Comprehensive Physiology Wiley Online Library

Effects of Altered Vitamin and Mineral Nutritional Status on Temperature Regulation and Thermogenesis in the Cold

Full Article on Wiley Online Library



Abstract

The sections in this article are:

1 Vitamins
1.1 Thiamin
2 Minerals
2.1 Iron
2.2 Copper
2.3 Zinc
2.4 Iodine
3 Summary
Figure 1. Figure 1.

Food consumption and rectal temperature during thiamine depletion and repletion. Solid line, control; dashed line, pair‐fed, dotted line, thiamine‐deficient. Horizontal arrows indicate feeding control diet to thiamine‐deficient rats; vertical arrows indicate treatment of thiamine‐deficient rats with 50 μg thiamine.

Reproduced by permission of the National Research Council of Canada
Figure 2. Figure 2.

Effects of thiamine supplementation on hypothermia and neurological symptoms in a patient with Wernicke's encephalopathy. From Macaron et al. , with permission.

Figure 3. Figure 3.

Core temperature change in iron‐deficient (ID) and control (CN) rats exposed to 4°C for 6 h at different stages of the estrous cycle (proestrus, P; estrus, E; metestrus, M; diestrus, D) or in ovariectomized (OVX) rats.

Reprinted with permission of Butterworth‐Heinemann
Figure 4. Figure 4.

Relationship between mean oxygen uptake () and mean rectal temperature (Tre) of women acutely exposed to cold during iron deficiency and after iron repletion and supplementation. NST refers to nonshivering thermogenesis. From Lukaski et al. , with permission.

Figure 5. Figure 5.

Urinary norepinephrine excretion in iron‐deficient children before and after treatment with iron dextran. Adapted from Voorhess et al. .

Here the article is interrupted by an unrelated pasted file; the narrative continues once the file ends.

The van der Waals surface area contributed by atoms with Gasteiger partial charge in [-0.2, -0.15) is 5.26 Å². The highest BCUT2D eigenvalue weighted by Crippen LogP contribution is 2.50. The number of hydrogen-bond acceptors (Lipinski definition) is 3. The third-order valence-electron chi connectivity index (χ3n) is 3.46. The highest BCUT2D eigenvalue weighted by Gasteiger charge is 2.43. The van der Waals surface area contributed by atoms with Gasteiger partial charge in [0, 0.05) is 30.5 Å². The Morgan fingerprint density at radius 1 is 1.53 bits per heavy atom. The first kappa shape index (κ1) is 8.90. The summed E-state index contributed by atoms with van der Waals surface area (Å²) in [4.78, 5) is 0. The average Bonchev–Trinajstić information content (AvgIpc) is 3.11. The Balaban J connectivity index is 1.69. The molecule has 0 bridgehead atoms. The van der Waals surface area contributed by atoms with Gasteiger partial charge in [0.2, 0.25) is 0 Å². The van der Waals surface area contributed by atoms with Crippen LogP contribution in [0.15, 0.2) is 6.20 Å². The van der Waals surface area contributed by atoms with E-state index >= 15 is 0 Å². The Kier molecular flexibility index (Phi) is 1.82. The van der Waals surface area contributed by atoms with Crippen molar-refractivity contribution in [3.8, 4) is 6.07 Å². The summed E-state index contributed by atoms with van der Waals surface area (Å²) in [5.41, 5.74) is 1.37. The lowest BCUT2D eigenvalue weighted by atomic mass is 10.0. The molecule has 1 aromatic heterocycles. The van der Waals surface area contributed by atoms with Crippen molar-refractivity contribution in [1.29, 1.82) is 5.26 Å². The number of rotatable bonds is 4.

Figure 6. Figure 6.

Longitudinal measures of rectal temperature and plasma thyroxine (T4) and triiodothyronine (T3) in copper‐deficient and copper‐adequate male rats. Adapted from Hall et al. . *Significantly different (p <0.05) than other treatments.

Figure 7. Figure 7.

Rectal temperature in zinc‐deficient, control (zinc‐adequate), and pair‐fed rats exposed to a 4°C cold stress. From Lukaski et al. , with permission. *Significantly different (p <0.05) than other treatments.



Figure 1.

Food consumption and rectal temperature during thiamine depletion and repletion. Solid line, control; dashed line, pair‐fed, dotted line, thiamine‐deficient. Horizontal arrows indicate feeding control diet to thiamine‐deficient rats; vertical arrows indicate treatment of thiamine‐deficient rats with 50 μg thiamine.

Reproduced by permission of the National Research Council of Canada


Figure 2.

Effects of thiamine supplementation on hypothermia and neurological symptoms in a patient with Wernicke's encephalopathy. From Macaron et al. , with permission.



Figure 3.

Core temperature change in iron‐deficient (ID) and control (CN) rats exposed to 4°C for 6 h at different stages of the estrous cycle (proestrus, P; estrus, E; metestrus, M; diestrus, D) or in ovariectomized (OVX) rats.

Reprinted with permission of Butterworth‐Heinemann


Figure 4.

Relationship between mean oxygen uptake () and mean rectal temperature (Tre) of women acutely exposed to cold during iron deficiency and after iron repletion and supplementation. NST refers to nonshivering thermogenesis. From Lukaski et al. , with permission.



Figure 5.

Urinary norepinephrine excretion in iron‐deficient children before and after treatment with iron dextran. Adapted from Voorhess et al. .



Figure 6.

Longitudinal measures of rectal temperature and plasma thyroxine (T4) and triiodothyronine (T3) in copper‐deficient and copper‐adequate male rats. Adapted from Hall et al. . *Significantly different (p <0.05) than other treatments.



Figure 7.

Rectal temperature in zinc‐deficient, control (zinc‐adequate), and pair‐fed rats exposed to a 4°C cold stress. From Lukaski et al. , with permission. *Significantly different (p <0.05) than other treatments.

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Henry C. Lukaski, Scott M. Smith. Effects of Altered Vitamin and Mineral Nutritional Status on Temperature Regulation and Thermogenesis in the Cold. Compr Physiol 2011, Supplement 14: Handbook of Physiology, Environmental Physiology: 1437-1455. First published in print 1996. doi: 10.1002/cphy.cp040263